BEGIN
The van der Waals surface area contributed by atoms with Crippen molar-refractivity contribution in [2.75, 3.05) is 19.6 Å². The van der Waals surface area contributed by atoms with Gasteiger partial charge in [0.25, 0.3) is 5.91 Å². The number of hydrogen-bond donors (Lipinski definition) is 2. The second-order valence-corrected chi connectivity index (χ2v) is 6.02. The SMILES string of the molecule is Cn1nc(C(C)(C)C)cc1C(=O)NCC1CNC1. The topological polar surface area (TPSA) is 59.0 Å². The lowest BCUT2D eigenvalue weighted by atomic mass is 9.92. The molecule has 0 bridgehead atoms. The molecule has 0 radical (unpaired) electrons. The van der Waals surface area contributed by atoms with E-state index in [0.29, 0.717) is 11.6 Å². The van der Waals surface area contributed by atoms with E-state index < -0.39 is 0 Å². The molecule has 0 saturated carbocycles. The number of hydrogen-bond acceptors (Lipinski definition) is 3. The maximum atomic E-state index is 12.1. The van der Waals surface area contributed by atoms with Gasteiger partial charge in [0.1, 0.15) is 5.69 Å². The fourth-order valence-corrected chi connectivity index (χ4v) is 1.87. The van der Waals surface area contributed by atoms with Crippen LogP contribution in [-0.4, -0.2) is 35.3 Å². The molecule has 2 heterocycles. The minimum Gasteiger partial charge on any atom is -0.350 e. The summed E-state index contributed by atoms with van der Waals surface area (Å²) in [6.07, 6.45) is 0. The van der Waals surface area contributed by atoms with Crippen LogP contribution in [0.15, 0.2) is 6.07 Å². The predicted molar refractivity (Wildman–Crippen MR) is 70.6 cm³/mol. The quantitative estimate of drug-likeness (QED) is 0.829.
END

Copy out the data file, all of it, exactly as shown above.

The van der Waals surface area contributed by atoms with Crippen molar-refractivity contribution in [2.75, 3.05) is 19.6 Å². The van der Waals surface area contributed by atoms with Gasteiger partial charge in [0.25, 0.3) is 5.91 Å². The number of hydrogen-bond donors (Lipinski definition) is 2. The second-order valence-corrected chi connectivity index (χ2v) is 6.02. The SMILES string of the molecule is Cn1nc(C(C)(C)C)cc1C(=O)NCC1CNC1. The topological polar surface area (TPSA) is 59.0 Å². The lowest BCUT2D eigenvalue weighted by atomic mass is 9.92. The molecule has 0 bridgehead atoms. The molecule has 0 radical (unpaired) electrons. The van der Waals surface area contributed by atoms with E-state index in [0.29, 0.717) is 11.6 Å². The van der Waals surface area contributed by atoms with E-state index < -0.39 is 0 Å². The molecule has 0 saturated carbocycles. The number of hydrogen-bond acceptors (Lipinski definition) is 3. The maximum atomic E-state index is 12.1. The van der Waals surface area contributed by atoms with Gasteiger partial charge in [0.1, 0.15) is 5.69 Å². The fourth-order valence-corrected chi connectivity index (χ4v) is 1.87. The van der Waals surface area contributed by atoms with Crippen LogP contribution in [-0.4, -0.2) is 35.3 Å². The molecule has 2 heterocycles. The minimum Gasteiger partial charge on any atom is -0.350 e. The summed E-state index contributed by atoms with van der Waals surface area (Å²) in [6.07, 6.45) is 0. The van der Waals surface area contributed by atoms with Crippen LogP contribution in [0.15, 0.2) is 6.07 Å². The predicted molar refractivity (Wildman–Crippen MR) is 70.6 cm³/mol. The quantitative estimate of drug-likeness (QED) is 0.829.